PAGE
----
David McGhee has an interesting way of looking at the world. In talking with the Chief Executive Officer of the Steve Fund, it is clear he strives to see beyond popular narratives and predetermined judgements. In his new role, he hopes to bring together “unlikely allies and unusual suspects” to continue to address the issues to which he has dedicated his career – poverty, equity, and the flourishing of young people. 

The Steve Fund is the nation’s leading organization focused on supporting the mental health and emotional wellbeing of young people of color. McGhee believes his previous work in government, community service, and philanthropy prepared him well for this work which he calls “the crisis of our time.” Since its founding in 2014, The Steve Fund has been a major influencer in higher education’s ability to understand better the determinants of mental health issues in young people of color and their unique help-seeking behaviors, with research and recommendations such as the Equity in Mental Health Framework, which they created with the Jed Foundation. 

McGhee plans to strengthen the organization’s commitment to transformational change by focusing on outcomes as opposed to outputs, the former being the more sustainable result. To get there, he wants to expand the Steve Fund’s partnerships with people and organizations that he says need to be part of the conversation but may not have been invited in. He talks of enabling a set of conditions that make any strategy possible. It is an approach that McGhee learned early on as a young black man navigating poverty on his way to achieving his own personal outcomes.  

David McGhee

Marjorie Malpiede: What was your career trajectory before coming to the Steve Fund? 

David McGhee: My background is primarily in philanthropy. It really set the direction for the course of my career. After earning my undergraduate degree in public administration and public policy, I set out to work in the nonprofit and government sectors focusing on child wellbeing and also influencing public policy. Having come from concentrated poverty myself, I bring to this work a commitment to transformational change so that opportunity becomes systemic, not random or transactional. This is where my passion lies.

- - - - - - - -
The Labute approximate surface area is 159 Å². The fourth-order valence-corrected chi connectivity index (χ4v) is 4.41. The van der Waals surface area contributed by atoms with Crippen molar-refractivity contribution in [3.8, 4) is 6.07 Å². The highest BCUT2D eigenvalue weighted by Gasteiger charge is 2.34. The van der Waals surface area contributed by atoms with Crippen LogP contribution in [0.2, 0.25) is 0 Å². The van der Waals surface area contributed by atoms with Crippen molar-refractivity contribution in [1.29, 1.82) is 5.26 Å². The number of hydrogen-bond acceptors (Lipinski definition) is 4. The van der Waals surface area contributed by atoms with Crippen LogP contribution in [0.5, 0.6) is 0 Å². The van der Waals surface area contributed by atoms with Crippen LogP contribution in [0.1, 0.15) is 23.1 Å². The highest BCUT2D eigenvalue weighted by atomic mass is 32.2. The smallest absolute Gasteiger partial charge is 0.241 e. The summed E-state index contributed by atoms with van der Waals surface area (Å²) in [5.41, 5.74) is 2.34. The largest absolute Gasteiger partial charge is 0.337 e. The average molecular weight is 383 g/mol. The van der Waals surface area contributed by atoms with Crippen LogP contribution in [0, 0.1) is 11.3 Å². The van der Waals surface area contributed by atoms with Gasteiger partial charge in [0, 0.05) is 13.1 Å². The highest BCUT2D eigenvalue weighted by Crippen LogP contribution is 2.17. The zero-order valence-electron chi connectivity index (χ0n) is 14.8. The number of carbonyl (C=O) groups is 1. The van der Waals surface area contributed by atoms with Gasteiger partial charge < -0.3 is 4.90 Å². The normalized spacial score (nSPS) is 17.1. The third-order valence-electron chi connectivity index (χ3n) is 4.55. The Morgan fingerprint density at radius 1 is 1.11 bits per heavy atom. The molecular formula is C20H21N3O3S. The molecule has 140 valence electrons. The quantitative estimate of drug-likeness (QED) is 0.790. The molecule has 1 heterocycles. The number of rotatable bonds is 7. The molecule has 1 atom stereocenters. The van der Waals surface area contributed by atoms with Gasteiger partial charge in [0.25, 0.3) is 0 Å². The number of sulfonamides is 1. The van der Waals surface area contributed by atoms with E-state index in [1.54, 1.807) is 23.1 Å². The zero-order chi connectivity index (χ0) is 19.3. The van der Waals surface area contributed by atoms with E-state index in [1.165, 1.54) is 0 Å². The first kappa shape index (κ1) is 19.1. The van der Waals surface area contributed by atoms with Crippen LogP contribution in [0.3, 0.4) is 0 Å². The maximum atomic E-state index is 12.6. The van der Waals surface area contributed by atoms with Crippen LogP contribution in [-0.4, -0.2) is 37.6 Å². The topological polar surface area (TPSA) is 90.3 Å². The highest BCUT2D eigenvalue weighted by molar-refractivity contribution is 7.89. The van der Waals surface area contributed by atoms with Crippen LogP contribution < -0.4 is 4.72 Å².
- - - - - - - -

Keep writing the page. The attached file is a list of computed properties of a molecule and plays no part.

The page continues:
Early on, I was an intern in the executive office of Michigan's first female governor, Jennifer Granholm. I had an opportunity to meet the governor, and we were in her office, and I remembered something she had on her wall. It was a receipt from a lawn care service she had employed when she was running for Governor and the lawn care provider had written on it, "Don't forget the little people" and she framed it. I was just an intern, but I actually believed I had the most important job in the executive office. From 9:00 AM to 5:00 PM every single day my job was to open every piece of mail addressed to the governor, read it, either route it to their proper department or craft a response on behalf of the governor. That job helped me develop an understanding of rural poverty as opposed to urban poverty. I knew what urban poverty was. That was my lived experience. But this helped me understand residents’ concerns throughout the entire state, which in many ways is applicable across the country. Those things really stuck with me. 

Following my internship, I was offered a job with the governor which I respectfully declined. Many people thought that I was crazy but I came back to my local community in Detroit to work at Big Brothers Big Sisters and I did that for seven years. In the neighborhood I grew up in, if you wanted out, you either played sports or you sold drugs. I had had the opportunity to go to college and it was important for young kids in my neighborhood to see that. From there I had an opportunity to work for a member of Congress and I learned a lot. I knew the amount of money that sat in the federal government and how hard it was to trickle down. I knew what nonprofits needed. And then I found my sweet spot in philanthropy. I worked seven and a half years in private foundations, and spent about a year and a half in family foundations, working for a high net-worth family in Seattle, Washington.